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December 27, 2022

How the Mummers Parade (briefly) landed on national TV in the 1990s

After decades on local networks, the Philly tradition went nationwide via the Travel Channel in 1993 ... and got dropped two years later

TV Mummers
122722 mummers parade history.jpg Thom Carroll/for PhillyVoice

The annual Mummers Parade is usually broadcast on local Philadelphia-area stations, but for a brief run in the '90s, it got a shot on national TV through the Travel Channel. A Mummer from the 2015 New Year's Day event is pictured above.

Since the 1700s, the Mummers have ruled the streets of Philadelphia every New Year's Day.

The colorful characters were a Philly institution long before the city officially acknowledged them in 1901 with the first sanctioned Mummers Parade. Originally less of a parade and more of a collection of drunk rovers shooting guns in the air, the event became more performance-driven after the city got involved and it was organized into divisions of comics, string bands, drag performers, "fancy" marchers in costume and "fancy" musical performers (also in costume). 

With the arrival of television, the annual parade turned into a regional TV event, bouncing between local channels like KYW and PHL17.

But on Jan. 1, 1993, Philadelphia shared its New Year's tradition with the world when the Mummers hit national television for the first time. The Travel Channel picked up the parade that year, airing all 11 hours of the event. Yet it pulled the plug just two years later, releasing the Mummers back to their natural habitat.

Putting the Mummers on national TV was a risky move, for two big reasons. The first? The parade has a reputation for racism, which goes back to at least the 1800s. 

Blackface minstrel acts were once common enough that the former parade director, Elias Myers, moved to ban them in 1963 — only to reverse the decision after swift backlash from Mummers who picketed outside his home. Subsequent legal action from the NAACP led to an official ban on blackface, though not everyone complied. Blackface still occasionally pops up at the parade, with the latest incident occurring in 2020.

"Some portions of the parade are nice to see, such as the string bands, the gay costumes, feathers, etc," Philadelphia Tribune reader Ralph Bean wrote to the paper in 1951. "But some portions are definitely racist in character — anti-Negro and anti-Semitic."

That's not the only thorny piece of the Mummers legacy. The revelers also are known for partying hard — too hard, if you ask some. Pretty much since the beginning, parade participants and spectators have imbibed throughout the day, ranging from discreet sips from a thermos to intoxicated strutting down the street. 

City officials may have been willing to look the other way when the parade was only airing on Channel 3, but the Travel Channel was available in 17.5 million homes in 1993, and Philadelphia didn't want its sloppiest citizens beamed into each of those households. 

In an effort to get the Mummers ready for prime time, the organizers announced a ban on alcohol. Bleachers were built outside Jefferson Methodist Hospital and South Penn Square for families to watch the procession, the Inquirer reported, and waste management donated several porta-potties. Time limits were placed on the parade, which shaved an hour off the festivities. And for the first time in its lengthy history, Reading Terminal Market opened on New Year's Day, providing onlookers with a place to grab coffee and breakfast.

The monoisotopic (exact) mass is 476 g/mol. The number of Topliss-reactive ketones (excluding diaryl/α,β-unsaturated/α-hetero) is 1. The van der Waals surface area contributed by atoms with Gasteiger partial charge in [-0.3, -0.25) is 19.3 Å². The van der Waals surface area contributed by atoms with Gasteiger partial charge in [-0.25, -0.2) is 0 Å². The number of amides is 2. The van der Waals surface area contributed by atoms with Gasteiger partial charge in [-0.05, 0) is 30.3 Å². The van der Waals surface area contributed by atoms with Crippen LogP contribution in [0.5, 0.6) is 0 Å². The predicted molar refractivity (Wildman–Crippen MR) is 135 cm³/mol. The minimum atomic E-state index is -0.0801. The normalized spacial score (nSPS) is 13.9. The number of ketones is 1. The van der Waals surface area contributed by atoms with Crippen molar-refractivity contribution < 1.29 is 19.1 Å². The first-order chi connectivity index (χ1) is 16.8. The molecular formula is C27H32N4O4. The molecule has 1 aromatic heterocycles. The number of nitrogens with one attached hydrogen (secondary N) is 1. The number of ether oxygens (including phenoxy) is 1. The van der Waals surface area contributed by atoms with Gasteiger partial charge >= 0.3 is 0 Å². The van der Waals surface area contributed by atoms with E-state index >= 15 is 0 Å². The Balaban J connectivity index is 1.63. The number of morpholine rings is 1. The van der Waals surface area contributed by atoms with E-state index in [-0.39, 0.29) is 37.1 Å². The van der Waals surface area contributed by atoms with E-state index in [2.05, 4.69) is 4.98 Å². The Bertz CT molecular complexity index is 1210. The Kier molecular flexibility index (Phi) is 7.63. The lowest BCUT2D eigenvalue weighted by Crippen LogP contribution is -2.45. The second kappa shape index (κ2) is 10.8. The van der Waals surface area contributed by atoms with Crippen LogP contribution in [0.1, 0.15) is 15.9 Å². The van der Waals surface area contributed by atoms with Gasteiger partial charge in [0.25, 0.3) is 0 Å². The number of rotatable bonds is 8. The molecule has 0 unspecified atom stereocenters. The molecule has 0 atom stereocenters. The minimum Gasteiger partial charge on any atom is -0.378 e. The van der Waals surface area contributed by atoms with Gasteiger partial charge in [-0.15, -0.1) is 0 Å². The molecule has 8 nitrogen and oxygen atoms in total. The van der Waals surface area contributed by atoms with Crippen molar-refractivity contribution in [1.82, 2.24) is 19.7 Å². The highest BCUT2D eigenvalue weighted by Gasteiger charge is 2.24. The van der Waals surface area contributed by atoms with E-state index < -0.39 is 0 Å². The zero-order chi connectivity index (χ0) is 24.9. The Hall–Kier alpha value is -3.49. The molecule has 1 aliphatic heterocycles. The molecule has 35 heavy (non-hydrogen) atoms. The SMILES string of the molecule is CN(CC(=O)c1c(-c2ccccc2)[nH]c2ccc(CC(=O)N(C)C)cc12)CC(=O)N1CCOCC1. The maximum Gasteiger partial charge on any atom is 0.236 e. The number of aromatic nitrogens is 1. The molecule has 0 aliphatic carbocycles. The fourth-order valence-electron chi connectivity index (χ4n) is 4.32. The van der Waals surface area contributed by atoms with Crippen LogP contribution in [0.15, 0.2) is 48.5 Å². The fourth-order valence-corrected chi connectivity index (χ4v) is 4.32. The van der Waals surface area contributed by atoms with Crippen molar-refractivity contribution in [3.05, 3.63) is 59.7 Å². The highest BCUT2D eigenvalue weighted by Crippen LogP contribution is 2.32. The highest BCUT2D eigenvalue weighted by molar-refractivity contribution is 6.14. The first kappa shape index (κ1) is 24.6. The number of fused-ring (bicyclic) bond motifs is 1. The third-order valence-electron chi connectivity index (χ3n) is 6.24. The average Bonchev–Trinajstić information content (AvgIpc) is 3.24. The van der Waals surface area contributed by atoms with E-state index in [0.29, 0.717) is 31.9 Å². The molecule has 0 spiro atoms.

By all accounts, the hard work paid off. The Morning Call reported that the parade topped Philadelphia-area Nielsen ratings, beating out the Blockbuster Bowl between Penn State and Stanford and boasting a 25% audience increase over the previous year. 

"I think it has been a while since so many people had such a good time at the parade," former Mayor Ed Rendell told the Inquirer. "It surpassed everyone's expectations."

The Travel Channel, which added "millions more" to the audience, per local reports, welcomed the Mummers back in 1994 and 1995. But their pivot to national, family-friendly prominence was short-lived. The Travel Channel backed out of the broadcast after '95, citing "uncertainty over last-minute delays and postponements," according to The Philadelphia Daily News. Alcohol also never really left the parade, despite the ban. Reports from the 1993 parade featured revelers laughing off the rule as they showed off their stash of unmarked jars and bottles — and clearly, the rule hasn't stuck.

mummers alcohol.jpgThom Carroll/For PhillyVoice

Mummers don costumes and drink beer at the 2015 parade.

Through a broadcast deal with WGN in 2009, the Mummers got another shot at national TV, sort of. The network aired a severely edited, two-hour version of the parade that focused on the string bands. It came back in 2010, but hasn't returned since.

Nowadays, the the parade is once again an exclusive Philly television event — though even that's changing a bit this year. The Mummers announced earlier this month that, for the first time since their 1993 broadcast, PHL17 will not air the parade. It will be broadcast instead on MeTV, or Channel 2, where you can watch a full day's worth of music, merriment and, of course, Mummers.

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